Appraisal of: “Janssens C, Gwinn M, Brockman JE, Powell K, Goodman M. Novel citation-based search method for scientific literature: a validation study. PeerJ Preprints 2019;7:e27646v1"

Short description: 

The authors developed CoCites, a citation-based search method that is designed to be more efficient than traditional keyword-based methods. The method begins with identification of one or more highly relevant publications (query articles) and consists of two searches: the co-citation search, which ranks publications on their co-citation frequency with the query articles, and the citation search, which ranks publications on frequency of all citations that cite or are cited by the query articles.

The approach was validated and achieved in a sample of 250 systematic reviews a median sensitivity of 75%. CoCites’ co-citation and citation searches combined retrieved 88% of included articles when all were in PubMed.

Limitations stated by the author(s): 

1) we assumed that articles in the reviews were correctly included and excluded; however, it is possible that CoCites missed articles that should not have been included in the review and retrieved relevant articles that the authors had missed. If erroneous inclusion of articles is common, the performance of CoCites is underestimated.

2) the authors of original reviews often utilized multiple sources, including foreign and specialty databases, conference proceedings, dissertations, and personal communications. The sources might yield articles that cannot be found through PubMed, WOS, or other major English-language literature databases. Therefore, it is not realistic to expect a 100% retrieval. When CoCites is used to find relevant articles for systematic reviews and meta-analyses, these additional sources may still need to be searched, if the topic so requires.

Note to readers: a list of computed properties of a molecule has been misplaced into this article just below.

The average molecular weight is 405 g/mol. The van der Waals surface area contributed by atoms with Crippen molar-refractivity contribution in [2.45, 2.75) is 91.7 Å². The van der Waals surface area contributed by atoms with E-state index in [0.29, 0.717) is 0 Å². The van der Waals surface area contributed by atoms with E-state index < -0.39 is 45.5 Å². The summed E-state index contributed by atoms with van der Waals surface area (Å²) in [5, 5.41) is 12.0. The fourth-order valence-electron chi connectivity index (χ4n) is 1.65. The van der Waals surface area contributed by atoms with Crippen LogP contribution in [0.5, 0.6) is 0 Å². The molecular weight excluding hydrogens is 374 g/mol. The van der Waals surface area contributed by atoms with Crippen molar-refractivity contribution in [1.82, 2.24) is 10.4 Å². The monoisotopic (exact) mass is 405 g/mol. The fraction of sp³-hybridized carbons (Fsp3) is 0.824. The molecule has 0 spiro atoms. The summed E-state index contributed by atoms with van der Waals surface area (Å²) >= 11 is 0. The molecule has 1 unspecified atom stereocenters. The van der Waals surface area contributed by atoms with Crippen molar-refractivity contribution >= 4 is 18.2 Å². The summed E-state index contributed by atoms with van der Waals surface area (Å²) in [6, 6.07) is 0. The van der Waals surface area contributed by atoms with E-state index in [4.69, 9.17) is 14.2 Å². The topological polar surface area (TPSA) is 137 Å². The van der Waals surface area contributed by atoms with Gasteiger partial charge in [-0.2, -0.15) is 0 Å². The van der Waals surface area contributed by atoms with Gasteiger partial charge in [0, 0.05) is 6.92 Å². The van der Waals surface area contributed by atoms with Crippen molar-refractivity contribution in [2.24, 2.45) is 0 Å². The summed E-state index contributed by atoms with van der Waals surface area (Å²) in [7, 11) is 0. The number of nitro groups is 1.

3) we found that co-citation searching might not retrieve articles that are infrequently cited. These articles are more likely to include abstracts, letters, articles in non-English languages, and very old articles, reports, and theses that may not be indexed in WOS or other databases. Infrequently cited papers also include articles in WOS that were published too recently to be cited or that authors did not consider worth citing.

Limitations stated by the reviewer(s): 
The article was published without peer review.
Study Type: 
Single study